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GDO Achieves Security with F5 During Transition to AWS

Golf Digest Online (GDO) recently moved its on-premises infrastructure to Amazon Web Services (AWS). It chose F5 products to maintain a highly secure application environment while ensuring a total, disruption-free transition into the cloud in only two months.

ビジネス上の課題

GDO is a specialty online retailer for golfers, providing golfing equipment, accessories, course reservation services, golf publications, and more. It boasts astonishing conversion rates of 10 percent for reservations and 30 percent for golf accessory sales. GDO’s business model is built on numerous systems serving its online shop, media sites, golf course reservation site, administrative interfaces for golf courses, and various internal systems—almost all of them running with on-premises infrastructure.

GDO’s most recent infrastructure system, G10, was built in 2011 with the hope that it would be used for 10 years. It ran on over 300 virtual machines (VMs) hosted by virtualization boards installed in nearly 100 physical servers.

GDO chose F5 BIG-IP Local Traffic Manager (LTM) for load balancing, which it did by analyzing URL parameters and automatically directing user queries to the appropriate destinations according to a set of F5 iRules. In 2014, GDO further deployed BIG-IP Application Security Manager (ASM) to act as a web application firewall (WAF) for tightening protection of applications. GDO made this choice at the recommendation of its security operations center (SOC) vendor, F5 partner Mitsui Bussan Secure Direction, Inc. (MBSD). This combination enabled GDO to achieve a solid security foundation for visualizing and preventing even sophisticated cyberattacks—such as SQL injections—targeting web applications.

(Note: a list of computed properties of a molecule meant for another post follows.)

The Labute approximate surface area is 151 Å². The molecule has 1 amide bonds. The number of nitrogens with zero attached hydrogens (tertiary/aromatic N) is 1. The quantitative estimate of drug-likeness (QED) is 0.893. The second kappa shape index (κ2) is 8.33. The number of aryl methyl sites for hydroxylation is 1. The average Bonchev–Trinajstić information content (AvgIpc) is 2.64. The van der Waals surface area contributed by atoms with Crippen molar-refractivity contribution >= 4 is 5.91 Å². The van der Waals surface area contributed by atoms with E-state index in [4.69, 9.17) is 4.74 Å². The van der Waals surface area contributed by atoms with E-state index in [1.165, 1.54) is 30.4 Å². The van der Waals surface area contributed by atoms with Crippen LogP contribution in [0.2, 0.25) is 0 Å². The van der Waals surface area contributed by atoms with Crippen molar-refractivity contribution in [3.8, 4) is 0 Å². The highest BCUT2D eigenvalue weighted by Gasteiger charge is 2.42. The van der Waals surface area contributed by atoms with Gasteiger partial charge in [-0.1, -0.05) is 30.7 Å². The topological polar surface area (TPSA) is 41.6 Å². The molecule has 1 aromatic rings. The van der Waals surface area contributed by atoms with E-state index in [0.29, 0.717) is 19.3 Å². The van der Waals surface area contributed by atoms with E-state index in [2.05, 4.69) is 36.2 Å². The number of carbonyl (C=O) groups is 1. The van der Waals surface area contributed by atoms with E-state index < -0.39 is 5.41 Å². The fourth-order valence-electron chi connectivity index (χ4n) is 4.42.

But GDO’s hopes of using G10 for 10 years were dashed in 2016 when the manufacturer of its virtualization boards announced that it was terminating support in late 2017. GDO decided with its vendors to completely transition its infrastructure into the cloud with a move to AWS.

“Our alternatives were an on-premises, cloud-hybrid configuration or to go full cloud,” recalls Ryo Shirao, manager of GDO’s Infrastructure Management Office. He says that GDO settled on the full-cloud option because it is better suited to addressing several business challenges: reducing fixed assets, freeing GDO from storage capacity limitations, enabling the infrastructure to keep up with the pace of business developments, and making visible the costs and profitability of specific projects.

“Deploying BIG-IP ASM on AWS to screen all incoming traffic gave us the same high level of security on AWS that we had with an on-premises system.” Ryo Shirao, Manager, Infrastructure Management Office, GDO

ソリューション

Of course, making such a transition brought issues of its own. The first was how to achieve the same high degree of application security on AWS that GDO had with its on-premises infrastructure. “We were concerned that AWS’s standard security wouldn’t be enough,” says Kazuhiro Tamazaki of GDO’s Infrastructure Management Office. Another problem was that AWS’s elastic load balancing (ELB) would not have enabled them to direct traffic as efficiently as their existing iRules did.